Remember the old Art Instruction School commercials where you could test your drawing skills with a test that included drawing a turtle and a pirate in an effort to not "let the wonderful world of art pass you by"?
ToppsStarting next week, you can draw your own Topps trading card and possibly be in a future set.
Well, Topps has done them one better.
The New York-based collectibles company is launching a program in its forthcoming set of 2010 Topps Series 2 baseball cards (arrives on Wednesday) that allows collectors who find special cards inside packs to test their art skills.
"You Sketch It!" cards are found thoughout packs of Series 2 and essentially are a blank slate for artists of all ages to complete -- here comes the kicker -- and return their masterpieces to Topps for possible inclusion as bonus cards in future packs of baseball cards. That's right, your artwork might be found beside cards of Alex Rodriguez, Ryan Howard or Tim Lincecum -- that is, if it's good enough.
Think of it as "American Idol" for the artistically inclined sports card enthusiast."I think it is a fantastic idea," said Monty Sheldon, a popular Seattle-based sports artist. "If I wasn't already working for Topps, I would appreciate this chance to show them what I could do, hoping it would lead to future art jobs with the company. My guess is that a number of the cards they get back will be of top caliber."
Topps will award prizes for the best artists, too, but we'll let the concept sell you on getting out your pencils and Sharpies. How can interested artists get involved? The backs of the cards give details on what's accepted art-wise and the instructions on where to send them.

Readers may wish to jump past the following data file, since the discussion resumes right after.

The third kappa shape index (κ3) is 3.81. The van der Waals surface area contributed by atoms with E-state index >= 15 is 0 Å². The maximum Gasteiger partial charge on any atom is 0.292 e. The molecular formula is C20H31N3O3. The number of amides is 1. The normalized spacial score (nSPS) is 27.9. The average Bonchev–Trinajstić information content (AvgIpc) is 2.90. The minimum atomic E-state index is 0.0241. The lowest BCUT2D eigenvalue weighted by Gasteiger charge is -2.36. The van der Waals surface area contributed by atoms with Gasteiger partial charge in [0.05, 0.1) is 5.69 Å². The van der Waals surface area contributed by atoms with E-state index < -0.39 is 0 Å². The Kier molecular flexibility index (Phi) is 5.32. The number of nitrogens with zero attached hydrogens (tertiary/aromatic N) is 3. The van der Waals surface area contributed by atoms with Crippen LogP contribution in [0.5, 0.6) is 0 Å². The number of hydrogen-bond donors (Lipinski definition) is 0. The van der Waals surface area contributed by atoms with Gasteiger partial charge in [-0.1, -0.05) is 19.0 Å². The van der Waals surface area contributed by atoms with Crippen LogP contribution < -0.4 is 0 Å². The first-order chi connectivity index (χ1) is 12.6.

Pocket-sized masterpieces are relatively new to the sports card scene, but they've been included in non-sports card sets for years with comic book characters like Wolverine or Superman often the main focus.
Paul LempaArtist Paul Lempa used paint for this trading card.
Since late 2008, though, Topps has commissioned artists to create sketch cards to be inserted into pack of its baseball cards -- unique gems that are much different than an autograph or a card with a piece of memorabilia embedded inside.
The artists' styles vary -- as does the type of work given the quantities -- but collectors have shown that they enjoy these types of cards by sometimes paying hundreds of dollars for the creations.
Most sketch card artists, like Brooklyn-based Brian Kong for example, will use traditional inks or pencils for their sketches, but some artists go to even more creative lengths. Jersey City, N.J.-based artist Paul Lempa uses paint -- quite a challenge when you consider that it's just a 2½ by 3½ inch piece of cardboard canvas.
What media collectors settle on when they tackle their own sketch cards -- and who will they draw as dreams of wax pack stardom dance in their heads? Therein lies the charm of the project.
Chris Olds is the editor of Beckett Baseball magazine. Check out Beckett.com -- and be sure to get the latest news on sports cards and memorabilia at The Beckett blog. You can also follow him on Twitter.